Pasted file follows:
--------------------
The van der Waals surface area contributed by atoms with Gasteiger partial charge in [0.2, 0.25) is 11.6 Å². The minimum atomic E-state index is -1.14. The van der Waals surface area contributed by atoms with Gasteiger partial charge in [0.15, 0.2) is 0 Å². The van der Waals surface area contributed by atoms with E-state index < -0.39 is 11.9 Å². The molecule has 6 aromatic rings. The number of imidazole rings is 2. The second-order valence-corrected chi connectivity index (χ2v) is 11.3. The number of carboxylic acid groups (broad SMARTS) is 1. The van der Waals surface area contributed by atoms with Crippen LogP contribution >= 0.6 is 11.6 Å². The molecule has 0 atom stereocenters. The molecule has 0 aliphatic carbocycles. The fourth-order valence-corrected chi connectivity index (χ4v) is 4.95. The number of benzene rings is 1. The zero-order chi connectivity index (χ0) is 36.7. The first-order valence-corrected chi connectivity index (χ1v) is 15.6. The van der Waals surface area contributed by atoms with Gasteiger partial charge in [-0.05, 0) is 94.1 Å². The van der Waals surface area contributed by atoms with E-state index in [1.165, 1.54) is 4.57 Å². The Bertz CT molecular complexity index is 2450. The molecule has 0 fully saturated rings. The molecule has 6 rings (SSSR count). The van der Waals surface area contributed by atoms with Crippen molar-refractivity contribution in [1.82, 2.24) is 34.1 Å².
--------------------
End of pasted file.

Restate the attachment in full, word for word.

The van der Waals surface area contributed by atoms with Gasteiger partial charge in [0.2, 0.25) is 11.6 Å². The minimum atomic E-state index is -1.14. The van der Waals surface area contributed by atoms with Gasteiger partial charge in [0.15, 0.2) is 0 Å². The van der Waals surface area contributed by atoms with E-state index < -0.39 is 11.9 Å². The molecule has 6 aromatic rings. The number of imidazole rings is 2. The second-order valence-corrected chi connectivity index (χ2v) is 11.3. The number of carboxylic acid groups (broad SMARTS) is 1. The van der Waals surface area contributed by atoms with Crippen LogP contribution >= 0.6 is 11.6 Å². The molecule has 0 atom stereocenters. The molecule has 0 aliphatic carbocycles. The fourth-order valence-corrected chi connectivity index (χ4v) is 4.95. The number of benzene rings is 1. The zero-order chi connectivity index (χ0) is 36.7. The first-order valence-corrected chi connectivity index (χ1v) is 15.6. The van der Waals surface area contributed by atoms with Gasteiger partial charge in [-0.05, 0) is 94.1 Å². The van der Waals surface area contributed by atoms with E-state index in [1.165, 1.54) is 4.57 Å². The Bertz CT molecular complexity index is 2450. The molecule has 0 fully saturated rings. The molecule has 6 rings (SSSR count). The van der Waals surface area contributed by atoms with Crippen molar-refractivity contribution in [1.82, 2.24) is 34.1 Å².